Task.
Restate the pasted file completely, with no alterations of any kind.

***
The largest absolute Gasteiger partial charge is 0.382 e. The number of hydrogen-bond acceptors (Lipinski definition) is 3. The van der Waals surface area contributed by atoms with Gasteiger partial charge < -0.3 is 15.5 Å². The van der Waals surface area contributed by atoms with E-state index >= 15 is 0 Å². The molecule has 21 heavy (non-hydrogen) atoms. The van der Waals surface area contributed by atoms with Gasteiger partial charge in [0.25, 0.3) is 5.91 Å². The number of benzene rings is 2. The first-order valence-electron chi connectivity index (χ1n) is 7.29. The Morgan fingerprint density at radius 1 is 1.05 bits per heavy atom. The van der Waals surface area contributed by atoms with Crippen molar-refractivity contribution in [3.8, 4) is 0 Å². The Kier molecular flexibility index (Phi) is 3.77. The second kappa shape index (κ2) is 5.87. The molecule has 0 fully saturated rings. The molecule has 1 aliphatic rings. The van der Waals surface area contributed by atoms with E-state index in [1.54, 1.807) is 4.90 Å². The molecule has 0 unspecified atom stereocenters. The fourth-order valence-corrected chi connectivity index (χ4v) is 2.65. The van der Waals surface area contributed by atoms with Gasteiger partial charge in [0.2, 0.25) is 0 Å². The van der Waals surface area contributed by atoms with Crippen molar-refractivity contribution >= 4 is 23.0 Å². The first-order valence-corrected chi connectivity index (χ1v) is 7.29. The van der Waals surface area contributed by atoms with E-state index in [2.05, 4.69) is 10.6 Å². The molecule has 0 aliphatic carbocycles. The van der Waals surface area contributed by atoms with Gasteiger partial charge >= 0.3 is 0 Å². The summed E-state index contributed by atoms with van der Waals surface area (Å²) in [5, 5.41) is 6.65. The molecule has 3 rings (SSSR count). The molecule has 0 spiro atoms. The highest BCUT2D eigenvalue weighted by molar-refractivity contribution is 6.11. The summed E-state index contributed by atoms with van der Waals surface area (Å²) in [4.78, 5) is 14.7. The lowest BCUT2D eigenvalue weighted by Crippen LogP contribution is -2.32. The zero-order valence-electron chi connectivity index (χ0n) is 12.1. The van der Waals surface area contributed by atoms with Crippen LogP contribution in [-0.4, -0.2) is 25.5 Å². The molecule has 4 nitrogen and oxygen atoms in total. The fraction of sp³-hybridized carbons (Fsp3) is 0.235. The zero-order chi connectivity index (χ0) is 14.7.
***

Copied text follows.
The largest absolute Gasteiger partial charge is 0.382 e. The number of hydrogen-bond acceptors (Lipinski definition) is 3. The van der Waals surface area contributed by atoms with Gasteiger partial charge < -0.3 is 15.5 Å². The van der Waals surface area contributed by atoms with E-state index >= 15 is 0 Å². The molecule has 21 heavy (non-hydrogen) atoms. The van der Waals surface area contributed by atoms with Gasteiger partial charge in [0.25, 0.3) is 5.91 Å². The number of benzene rings is 2. The first-order valence-electron chi connectivity index (χ1n) is 7.29. The Morgan fingerprint density at radius 1 is 1.05 bits per heavy atom. The van der Waals surface area contributed by atoms with Crippen molar-refractivity contribution in [3.8, 4) is 0 Å². The Kier molecular flexibility index (Phi) is 3.77. The second kappa shape index (κ2) is 5.87. The molecule has 0 fully saturated rings. The molecule has 1 aliphatic rings. The van der Waals surface area contributed by atoms with E-state index in [1.54, 1.807) is 4.90 Å². The molecule has 0 unspecified atom stereocenters. The fourth-order valence-corrected chi connectivity index (χ4v) is 2.65. The van der Waals surface area contributed by atoms with Gasteiger partial charge in [0.2, 0.25) is 0 Å². The van der Waals surface area contributed by atoms with Crippen molar-refractivity contribution >= 4 is 23.0 Å². The first-order valence-corrected chi connectivity index (χ1v) is 7.29. The van der Waals surface area contributed by atoms with E-state index in [2.05, 4.69) is 10.6 Å². The molecule has 0 aliphatic carbocycles. The van der Waals surface area contributed by atoms with Gasteiger partial charge >= 0.3 is 0 Å². The summed E-state index contributed by atoms with van der Waals surface area (Å²) in [5, 5.41) is 6.65. The molecule has 3 rings (SSSR count). The molecule has 0 spiro atoms. The highest BCUT2D eigenvalue weighted by molar-refractivity contribution is 6.11. The summed E-state index contributed by atoms with van der Waals surface area (Å²) in [4.78, 5) is 14.7. The lowest BCUT2D eigenvalue weighted by Crippen LogP contribution is -2.32. The zero-order valence-electron chi connectivity index (χ0n) is 12.1. The van der Waals surface area contributed by atoms with Crippen LogP contribution in [-0.4, -0.2) is 25.5 Å². The molecule has 4 nitrogen and oxygen atoms in total. The fraction of sp³-hybridized carbons (Fsp3) is 0.235. The zero-order chi connectivity index (χ0) is 14.7.